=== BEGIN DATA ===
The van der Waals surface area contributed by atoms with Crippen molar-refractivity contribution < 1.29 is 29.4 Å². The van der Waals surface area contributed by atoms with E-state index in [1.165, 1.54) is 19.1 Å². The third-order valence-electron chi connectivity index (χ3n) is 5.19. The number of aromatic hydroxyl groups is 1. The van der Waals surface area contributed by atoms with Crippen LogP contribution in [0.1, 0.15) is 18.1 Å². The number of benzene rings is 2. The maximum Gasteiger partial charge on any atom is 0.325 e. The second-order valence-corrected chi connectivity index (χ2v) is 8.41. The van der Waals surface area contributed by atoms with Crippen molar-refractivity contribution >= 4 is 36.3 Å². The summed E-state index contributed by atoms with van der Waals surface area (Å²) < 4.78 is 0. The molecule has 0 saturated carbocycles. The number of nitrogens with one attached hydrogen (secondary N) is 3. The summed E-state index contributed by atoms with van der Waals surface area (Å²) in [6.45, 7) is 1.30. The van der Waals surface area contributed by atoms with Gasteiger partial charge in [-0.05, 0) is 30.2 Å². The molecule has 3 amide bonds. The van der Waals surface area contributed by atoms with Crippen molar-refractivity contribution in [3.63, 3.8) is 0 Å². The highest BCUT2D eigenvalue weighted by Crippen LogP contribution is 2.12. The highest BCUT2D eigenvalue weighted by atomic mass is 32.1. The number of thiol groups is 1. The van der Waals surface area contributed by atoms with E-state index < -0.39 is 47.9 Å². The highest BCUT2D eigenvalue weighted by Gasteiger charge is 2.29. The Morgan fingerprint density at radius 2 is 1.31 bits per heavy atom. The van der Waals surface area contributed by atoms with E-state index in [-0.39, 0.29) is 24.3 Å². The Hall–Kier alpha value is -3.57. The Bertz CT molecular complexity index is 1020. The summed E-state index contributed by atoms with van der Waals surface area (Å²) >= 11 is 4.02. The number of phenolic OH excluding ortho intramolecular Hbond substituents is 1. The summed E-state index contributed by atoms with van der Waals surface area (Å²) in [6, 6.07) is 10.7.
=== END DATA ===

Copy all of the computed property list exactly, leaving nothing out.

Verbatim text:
The van der Waals surface area contributed by atoms with Crippen molar-refractivity contribution < 1.29 is 29.4 Å². The van der Waals surface area contributed by atoms with E-state index in [1.165, 1.54) is 19.1 Å². The third-order valence-electron chi connectivity index (χ3n) is 5.19. The number of aromatic hydroxyl groups is 1. The van der Waals surface area contributed by atoms with Crippen LogP contribution in [0.1, 0.15) is 18.1 Å². The number of benzene rings is 2. The maximum Gasteiger partial charge on any atom is 0.325 e. The second-order valence-corrected chi connectivity index (χ2v) is 8.41. The van der Waals surface area contributed by atoms with Crippen molar-refractivity contribution >= 4 is 36.3 Å². The summed E-state index contributed by atoms with van der Waals surface area (Å²) < 4.78 is 0. The molecule has 0 saturated carbocycles. The number of nitrogens with one attached hydrogen (secondary N) is 3. The summed E-state index contributed by atoms with van der Waals surface area (Å²) in [6.45, 7) is 1.30. The van der Waals surface area contributed by atoms with Gasteiger partial charge in [-0.05, 0) is 30.2 Å². The molecule has 3 amide bonds. The van der Waals surface area contributed by atoms with Crippen molar-refractivity contribution in [3.63, 3.8) is 0 Å². The highest BCUT2D eigenvalue weighted by Crippen LogP contribution is 2.12. The highest BCUT2D eigenvalue weighted by atomic mass is 32.1. The number of thiol groups is 1. The van der Waals surface area contributed by atoms with E-state index < -0.39 is 47.9 Å². The highest BCUT2D eigenvalue weighted by Gasteiger charge is 2.29. The Morgan fingerprint density at radius 2 is 1.31 bits per heavy atom. The van der Waals surface area contributed by atoms with E-state index in [-0.39, 0.29) is 24.3 Å². The Hall–Kier alpha value is -3.57. The Bertz CT molecular complexity index is 1020. The summed E-state index contributed by atoms with van der Waals surface area (Å²) >= 11 is 4.02. The number of phenolic OH excluding ortho intramolecular Hbond substituents is 1. The summed E-state index contributed by atoms with van der Waals surface area (Å²) in [6, 6.07) is 10.7.